In order to limit such problems, the author can address SIAE (applying to the competent sections or using the registration service for new works) or use other timestamp tools. Among these, “blockchain” technology is a very interesting one and it has been officially acknowledged by the national law system.
As often happens when talking about exclusive rights, copyright as well is subject to limitations which are justified by opposed and dominant interests of other subjects or the entire community. For example, reproductions of works for personal use are allowed as long as they are made unsuitable for distribution to the public, or reproductions made by libraries or schools for their institutional purposes are acceptable if no economic advantage is pursued. In the same way, reproductions of articles about current events already published or otherwise spread to the public are permitted, as long as such reproduction wasn’t expressly reserved and if the source, date and author’s name are indicated. Other licit cases of reproduction are those usages aiming at exercising the right to inform and also reproductions on newspapers of openly held speeches of public interest – always to the extent of the informative purpose only.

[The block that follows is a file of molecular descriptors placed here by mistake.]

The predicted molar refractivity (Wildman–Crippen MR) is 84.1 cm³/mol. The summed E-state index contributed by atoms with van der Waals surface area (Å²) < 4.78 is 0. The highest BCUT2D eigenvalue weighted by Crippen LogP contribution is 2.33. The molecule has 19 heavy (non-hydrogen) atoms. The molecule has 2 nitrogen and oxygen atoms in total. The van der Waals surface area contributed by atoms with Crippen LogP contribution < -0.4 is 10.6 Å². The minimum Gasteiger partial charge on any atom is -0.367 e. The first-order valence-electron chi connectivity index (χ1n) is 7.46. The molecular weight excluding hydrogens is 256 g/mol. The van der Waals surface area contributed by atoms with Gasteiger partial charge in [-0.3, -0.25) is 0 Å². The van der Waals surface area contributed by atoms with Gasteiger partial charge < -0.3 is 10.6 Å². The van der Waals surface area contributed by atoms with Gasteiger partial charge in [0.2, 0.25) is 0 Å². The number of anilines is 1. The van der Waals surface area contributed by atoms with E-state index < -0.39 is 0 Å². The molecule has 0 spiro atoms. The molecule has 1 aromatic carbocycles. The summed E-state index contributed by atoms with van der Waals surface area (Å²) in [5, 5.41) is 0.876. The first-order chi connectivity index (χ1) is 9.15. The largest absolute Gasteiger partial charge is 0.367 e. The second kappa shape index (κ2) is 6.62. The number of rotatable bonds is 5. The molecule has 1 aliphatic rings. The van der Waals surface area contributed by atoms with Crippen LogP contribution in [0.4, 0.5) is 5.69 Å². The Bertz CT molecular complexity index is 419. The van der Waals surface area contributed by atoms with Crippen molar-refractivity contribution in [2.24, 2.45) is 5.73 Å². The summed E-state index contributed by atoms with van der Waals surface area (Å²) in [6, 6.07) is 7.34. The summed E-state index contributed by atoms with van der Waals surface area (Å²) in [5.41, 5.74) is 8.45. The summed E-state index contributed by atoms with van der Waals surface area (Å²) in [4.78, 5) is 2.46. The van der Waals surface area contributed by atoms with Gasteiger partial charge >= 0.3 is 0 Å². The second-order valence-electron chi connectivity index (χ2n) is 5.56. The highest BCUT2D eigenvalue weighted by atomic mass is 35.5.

In conclusion, copyright law represents – even with all its limitations – the most effective tool to protect creative works. In order to deal with such limitations, that are intrinsic in a rather outdated regulation (written nearly 80 years ago), an update of the laws would be highly desirable. Indeed, these need to be adjusted to the times we live in, which happen to be characterized by challenges and technological opportunities that were completely unknown to the people who wrote law 633 in the 40s. In the meanwhile, we suggest all artists to pay particular attention to the protection of their creative works and to seek experts’ advise for any doubt or further clarification.